Guardians honored for taming wildlife trafficking

Updated: 2012-12-05 09:33

By Wang Ru (China Daily)

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Guardians honored for taming wildlife trafficking

Cries of mother earth

Guardians honored for taming wildlife trafficking

Paradise of birds

"Unfortunately, that was many onlookers' first time seeing these rare animals," Li says.

"I fear later generations won't even have a chance to see their products, let alone the living creatures."

On May 22, 2006, Xiamen Dongdu Customs inspectors opened a box imported from Indonesia labeled "frozen fish". The actual contents were 2,849 frozen pangolins and 2,600 big geckos.

But that was just the tip of the iceberg. The next eight months were spent bringing down an international wildlife trafficking ring that smuggled animals from Southeast Asian countries into China.

The number of pangolins the group smuggled in one year was almost equal to the species' population in Cambodia.

In August 2011, Xiamen Customs cracked the largest ivory smuggling case since 1949.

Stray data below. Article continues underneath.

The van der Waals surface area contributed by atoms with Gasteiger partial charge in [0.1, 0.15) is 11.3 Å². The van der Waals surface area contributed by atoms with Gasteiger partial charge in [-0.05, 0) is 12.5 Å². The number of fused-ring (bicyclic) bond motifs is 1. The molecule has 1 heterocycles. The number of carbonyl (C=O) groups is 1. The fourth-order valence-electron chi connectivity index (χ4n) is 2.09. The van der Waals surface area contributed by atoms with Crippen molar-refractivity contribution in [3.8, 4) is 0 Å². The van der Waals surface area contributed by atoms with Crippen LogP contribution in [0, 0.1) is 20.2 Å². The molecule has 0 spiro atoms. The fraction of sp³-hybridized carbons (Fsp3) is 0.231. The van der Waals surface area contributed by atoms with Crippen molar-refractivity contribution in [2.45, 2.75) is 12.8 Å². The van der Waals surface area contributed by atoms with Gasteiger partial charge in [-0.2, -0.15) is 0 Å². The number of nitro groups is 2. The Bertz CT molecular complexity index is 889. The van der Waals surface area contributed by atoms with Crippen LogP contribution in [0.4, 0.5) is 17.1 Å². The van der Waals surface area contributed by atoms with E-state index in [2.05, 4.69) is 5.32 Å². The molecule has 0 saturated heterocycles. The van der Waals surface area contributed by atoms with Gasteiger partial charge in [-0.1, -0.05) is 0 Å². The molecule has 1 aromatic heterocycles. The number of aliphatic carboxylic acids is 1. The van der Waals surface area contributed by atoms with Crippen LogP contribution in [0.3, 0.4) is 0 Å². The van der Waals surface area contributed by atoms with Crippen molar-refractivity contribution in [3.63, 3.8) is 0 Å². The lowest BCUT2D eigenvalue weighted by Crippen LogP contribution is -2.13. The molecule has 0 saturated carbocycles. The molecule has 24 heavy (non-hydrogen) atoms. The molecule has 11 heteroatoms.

But this hasn't stopped the ivory trade. China is one of ivory's biggest black markets, which fuels killings and smugglings, according to the global program monitoring wildlife trade network TRAFFIC.

The growing demand for ivory has brought African elephant poaching to the highest level in a decade.

More than 25,000 elephants are killed every year, TRAFFIC reports.

China joined the Convention on International Trade in Endangered Species of Wild Fauna and Flora in 1981.

"Wildlife's connection to the environment supports humankind's life and development," says Yang Wanguo, a Beijing News investigative reporter, whose report on China's ivory trade shed light on the market's dark side.

"The public should know wildlife products come from bloody slaughters."

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